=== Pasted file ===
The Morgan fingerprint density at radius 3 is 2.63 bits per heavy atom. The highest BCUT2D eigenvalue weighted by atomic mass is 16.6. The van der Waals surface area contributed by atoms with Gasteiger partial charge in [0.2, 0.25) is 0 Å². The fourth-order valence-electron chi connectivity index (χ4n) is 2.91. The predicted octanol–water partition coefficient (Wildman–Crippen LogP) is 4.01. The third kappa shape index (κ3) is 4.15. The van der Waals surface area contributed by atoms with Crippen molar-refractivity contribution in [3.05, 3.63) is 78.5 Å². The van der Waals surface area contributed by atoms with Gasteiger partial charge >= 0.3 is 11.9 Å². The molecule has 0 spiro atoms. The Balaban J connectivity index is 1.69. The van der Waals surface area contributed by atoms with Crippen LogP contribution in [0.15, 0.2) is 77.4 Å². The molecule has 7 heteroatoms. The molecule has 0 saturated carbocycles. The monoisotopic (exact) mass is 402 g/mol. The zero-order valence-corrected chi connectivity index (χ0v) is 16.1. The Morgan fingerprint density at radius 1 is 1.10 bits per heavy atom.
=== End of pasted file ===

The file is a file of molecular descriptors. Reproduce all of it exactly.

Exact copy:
The Morgan fingerprint density at radius 3 is 2.63 bits per heavy atom. The highest BCUT2D eigenvalue weighted by atomic mass is 16.6. The van der Waals surface area contributed by atoms with Gasteiger partial charge in [0.2, 0.25) is 0 Å². The fourth-order valence-electron chi connectivity index (χ4n) is 2.91. The predicted octanol–water partition coefficient (Wildman–Crippen LogP) is 4.01. The third kappa shape index (κ3) is 4.15. The van der Waals surface area contributed by atoms with Crippen molar-refractivity contribution in [3.05, 3.63) is 78.5 Å². The van der Waals surface area contributed by atoms with Gasteiger partial charge >= 0.3 is 11.9 Å². The molecule has 0 spiro atoms. The Balaban J connectivity index is 1.69. The van der Waals surface area contributed by atoms with Crippen LogP contribution in [0.15, 0.2) is 77.4 Å². The molecule has 7 heteroatoms. The molecule has 0 saturated carbocycles. The monoisotopic (exact) mass is 402 g/mol. The zero-order valence-corrected chi connectivity index (χ0v) is 16.1. The Morgan fingerprint density at radius 1 is 1.10 bits per heavy atom.